Career Prospects, Lord Voldemort, and the Future of College Journalism

The honesty of the lead sentence is almost painful to read.  I both laughed and cringed simultaneously: “I have written this so that I can write in my CV [résumé] that ‘I wrote for the student newspaper’.”

In a recent editorial for The Student Direct at the University of Manchester (the largest campus paper in England), Nicholas Foulis fully and almost gleefully celebrates the fact that he is not out to change the world, raise an issue, get you to think or otherwise contribute to student journalism or greater society. He simply wants to pad his resume.

In the process, he goes behind the curtain of collegemediatopia, exposing a fact that rests at its heart but, in Harry Potter terms, is normally on par with He-Who-Must-Not-Be-Named.  According to Foulis, it is “The Whole Sordid Business Of Writing Stuff For The Student Newspaper Just To Say That You’ve Done So On Your CV.”  In his words: “People write and submit pieces for all sorts of other reasons, many of them noble I’m sure, but career prospects must be at the forefront of many a student writer’s mind.”

It is certainly no secret that most, if not all, individuals involved in collegemediatopia regularly report, edit, and Webify the news not only for their readers and the first draft of history but for their own personal/professional gain. College media, more than any other types, boast the skills-training-résumé-boosting-contacts-making aspects of their enterprises as key enticers for students to join.  One comparison I hear a lot: college journalists and minor league baseball players, in the sense that they’re both generally young, up-and-coming, and obviously cannot help but look ahead to the major leagues of their chosen fields.

But what about now, in our current mediated state of betwixt and between topsy-turvydom? Is “the whole sordid business” of student journalists primarily building for the future being turned on its head? College media are more professional, interactive, independent, eager and able to compete with the professional press for eyeballs and Googling fingertips than ever before.  With the new World (Wide Web) of media favoring the individual, the amateur, the upstart, and not necessarily offering a cash reward and a stable career upon graduation, has the time come for student journalists to stop thinking of collegemediatopia as a means to an end?

My bold, if slightly far-fetched, prediction: Forget the minor league baseball analogy.  By the middle of the 21st-century, student journalists will be like the Olympians of yesteryear- young, amateur, unpaid (or lowly paid), but in the spotlight more than any other denizens of their craft (in this case, once for four years straight instead of once every four years).  With j-jobs few, fragmented, and far between in the media landscape of the future, they will pursue quality journalism not to achieve gainful post-graduation employment but for the sheer joy, camaraderie, and idealism that comes with doing it and the fulfillment of knowing they are making a difference along the way.  For many, turning pro will put their best days behind them.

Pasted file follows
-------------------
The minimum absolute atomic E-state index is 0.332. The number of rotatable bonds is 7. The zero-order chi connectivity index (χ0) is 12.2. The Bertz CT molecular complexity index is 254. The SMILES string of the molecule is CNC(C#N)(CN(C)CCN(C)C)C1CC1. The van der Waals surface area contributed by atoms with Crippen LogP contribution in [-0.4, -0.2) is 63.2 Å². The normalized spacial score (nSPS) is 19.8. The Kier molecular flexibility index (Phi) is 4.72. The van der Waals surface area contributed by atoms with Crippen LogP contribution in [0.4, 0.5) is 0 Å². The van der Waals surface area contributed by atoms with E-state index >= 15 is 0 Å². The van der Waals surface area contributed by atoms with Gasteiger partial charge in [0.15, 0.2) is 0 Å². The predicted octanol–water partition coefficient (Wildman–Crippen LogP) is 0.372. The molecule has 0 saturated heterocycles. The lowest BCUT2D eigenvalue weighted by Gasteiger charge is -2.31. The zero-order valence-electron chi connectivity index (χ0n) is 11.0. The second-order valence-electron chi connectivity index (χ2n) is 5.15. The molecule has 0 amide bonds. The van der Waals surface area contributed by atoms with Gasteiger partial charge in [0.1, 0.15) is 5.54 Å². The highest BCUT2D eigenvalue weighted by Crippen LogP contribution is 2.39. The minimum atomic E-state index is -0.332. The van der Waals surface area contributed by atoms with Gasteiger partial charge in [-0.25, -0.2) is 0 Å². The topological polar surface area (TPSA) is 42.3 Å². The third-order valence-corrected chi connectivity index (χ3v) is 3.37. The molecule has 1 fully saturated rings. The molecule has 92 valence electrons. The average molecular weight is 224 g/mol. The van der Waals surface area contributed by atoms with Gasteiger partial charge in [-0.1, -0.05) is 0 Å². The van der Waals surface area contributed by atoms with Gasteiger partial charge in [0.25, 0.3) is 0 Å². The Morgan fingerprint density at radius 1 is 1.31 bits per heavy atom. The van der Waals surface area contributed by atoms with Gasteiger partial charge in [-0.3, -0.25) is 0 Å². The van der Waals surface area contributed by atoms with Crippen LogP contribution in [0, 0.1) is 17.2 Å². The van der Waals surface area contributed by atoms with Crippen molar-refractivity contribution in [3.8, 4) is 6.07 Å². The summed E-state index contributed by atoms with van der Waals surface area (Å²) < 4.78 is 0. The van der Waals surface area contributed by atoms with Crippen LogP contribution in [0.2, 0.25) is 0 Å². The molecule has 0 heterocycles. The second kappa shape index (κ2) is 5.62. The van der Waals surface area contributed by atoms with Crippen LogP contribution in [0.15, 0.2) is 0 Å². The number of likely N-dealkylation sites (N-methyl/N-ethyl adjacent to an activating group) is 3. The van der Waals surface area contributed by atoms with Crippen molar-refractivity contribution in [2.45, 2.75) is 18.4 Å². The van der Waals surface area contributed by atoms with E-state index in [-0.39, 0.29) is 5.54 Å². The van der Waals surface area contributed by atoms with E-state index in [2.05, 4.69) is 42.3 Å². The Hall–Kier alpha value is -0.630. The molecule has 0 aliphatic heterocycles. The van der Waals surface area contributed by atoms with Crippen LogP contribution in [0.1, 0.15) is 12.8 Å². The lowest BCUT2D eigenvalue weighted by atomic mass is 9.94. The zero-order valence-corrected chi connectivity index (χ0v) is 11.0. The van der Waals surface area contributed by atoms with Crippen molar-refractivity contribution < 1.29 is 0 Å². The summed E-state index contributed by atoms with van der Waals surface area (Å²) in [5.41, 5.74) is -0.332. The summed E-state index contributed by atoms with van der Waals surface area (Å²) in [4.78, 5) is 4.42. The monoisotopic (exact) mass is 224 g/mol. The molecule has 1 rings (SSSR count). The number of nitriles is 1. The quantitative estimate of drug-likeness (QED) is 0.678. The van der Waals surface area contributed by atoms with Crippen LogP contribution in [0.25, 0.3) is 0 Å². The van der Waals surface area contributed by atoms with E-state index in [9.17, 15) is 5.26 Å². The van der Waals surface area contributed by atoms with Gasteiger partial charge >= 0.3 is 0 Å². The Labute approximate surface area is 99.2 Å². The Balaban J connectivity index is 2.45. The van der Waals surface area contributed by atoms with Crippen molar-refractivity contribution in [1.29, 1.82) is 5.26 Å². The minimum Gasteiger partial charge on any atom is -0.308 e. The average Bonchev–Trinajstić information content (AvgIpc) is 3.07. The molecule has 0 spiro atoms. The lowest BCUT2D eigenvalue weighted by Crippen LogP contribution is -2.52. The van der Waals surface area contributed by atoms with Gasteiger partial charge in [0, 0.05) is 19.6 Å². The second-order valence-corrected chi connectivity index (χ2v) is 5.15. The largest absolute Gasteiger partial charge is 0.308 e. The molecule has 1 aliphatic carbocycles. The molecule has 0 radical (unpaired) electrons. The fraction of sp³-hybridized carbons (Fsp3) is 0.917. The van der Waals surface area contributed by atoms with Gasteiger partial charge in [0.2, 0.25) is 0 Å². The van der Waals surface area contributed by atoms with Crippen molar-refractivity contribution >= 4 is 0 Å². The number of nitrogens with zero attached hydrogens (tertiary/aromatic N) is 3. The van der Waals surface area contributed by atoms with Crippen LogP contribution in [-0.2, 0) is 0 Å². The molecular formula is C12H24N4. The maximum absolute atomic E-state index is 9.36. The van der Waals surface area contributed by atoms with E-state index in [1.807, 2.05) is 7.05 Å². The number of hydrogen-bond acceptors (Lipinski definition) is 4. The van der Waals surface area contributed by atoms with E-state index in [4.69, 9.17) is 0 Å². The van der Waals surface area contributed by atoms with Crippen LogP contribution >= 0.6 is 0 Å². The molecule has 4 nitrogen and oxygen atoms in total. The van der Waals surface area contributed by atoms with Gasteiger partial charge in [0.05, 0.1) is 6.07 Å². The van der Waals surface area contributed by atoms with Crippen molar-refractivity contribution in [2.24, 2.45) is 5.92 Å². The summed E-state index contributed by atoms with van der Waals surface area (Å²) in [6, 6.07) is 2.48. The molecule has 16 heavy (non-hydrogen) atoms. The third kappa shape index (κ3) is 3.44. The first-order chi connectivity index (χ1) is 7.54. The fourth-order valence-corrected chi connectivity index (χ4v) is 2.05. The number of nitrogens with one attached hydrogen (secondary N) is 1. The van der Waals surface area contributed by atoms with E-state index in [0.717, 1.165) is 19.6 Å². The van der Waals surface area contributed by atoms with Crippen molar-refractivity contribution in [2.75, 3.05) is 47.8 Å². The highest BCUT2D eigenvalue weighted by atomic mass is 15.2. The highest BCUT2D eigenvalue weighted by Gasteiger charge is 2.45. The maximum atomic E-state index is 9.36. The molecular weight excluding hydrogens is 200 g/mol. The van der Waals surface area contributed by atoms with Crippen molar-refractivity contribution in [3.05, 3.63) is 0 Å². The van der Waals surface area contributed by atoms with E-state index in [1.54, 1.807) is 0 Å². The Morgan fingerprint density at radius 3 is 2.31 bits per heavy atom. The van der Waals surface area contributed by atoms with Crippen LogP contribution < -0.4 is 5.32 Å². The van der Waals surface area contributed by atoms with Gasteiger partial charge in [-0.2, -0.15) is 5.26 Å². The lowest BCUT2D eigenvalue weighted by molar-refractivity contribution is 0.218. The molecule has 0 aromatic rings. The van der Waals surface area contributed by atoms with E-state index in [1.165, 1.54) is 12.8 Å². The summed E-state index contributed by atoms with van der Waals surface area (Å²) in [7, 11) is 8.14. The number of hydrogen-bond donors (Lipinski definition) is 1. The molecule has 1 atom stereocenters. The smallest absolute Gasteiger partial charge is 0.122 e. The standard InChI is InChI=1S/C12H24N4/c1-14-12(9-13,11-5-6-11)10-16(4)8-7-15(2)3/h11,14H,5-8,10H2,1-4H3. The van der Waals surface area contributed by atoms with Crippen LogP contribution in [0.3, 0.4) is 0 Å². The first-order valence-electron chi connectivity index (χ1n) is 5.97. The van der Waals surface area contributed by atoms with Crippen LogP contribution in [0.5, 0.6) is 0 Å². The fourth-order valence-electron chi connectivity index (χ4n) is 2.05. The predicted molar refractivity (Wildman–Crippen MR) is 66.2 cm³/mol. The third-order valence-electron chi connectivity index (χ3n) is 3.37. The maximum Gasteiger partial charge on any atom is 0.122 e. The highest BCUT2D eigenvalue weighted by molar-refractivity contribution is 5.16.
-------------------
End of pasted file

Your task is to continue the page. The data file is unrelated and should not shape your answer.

What do you think???

Comments
One Response to “Career Prospects, Lord Voldemort, and the Future of College Journalism”
  1. I started working on the newspaper before declaring a major, mostly because I was close friends with three of the editors. However, the thrill of reporting is what made me declare journalism as my major and start applying to J-schools.

    I agree that it is an unspeakable truth that most college newspaper staff members are thinking about their resume when they write. However, that isn’t always the case, especially if you look at schools that don’t offer a journalism degree (like one of my local schools, the University of North Florida, whose newspaper, The Spinnaker, is a finalist for the Pacemaker).

    I like the Olympic comparison because most college students are doing a similar work-level to professional journalists, yet they are doing it pro bono and even having to pay for classes. Take school newspapers like The Daily Tar Heel, which worked all night to meet the deadline despite a bomb scare, or the Minnesota Daily, who exposed that a city council candidate had been lying compulsively. Those newspapers worked just as hard, and harder, than many professional newspapers, similar to the old-style amateur Olympian.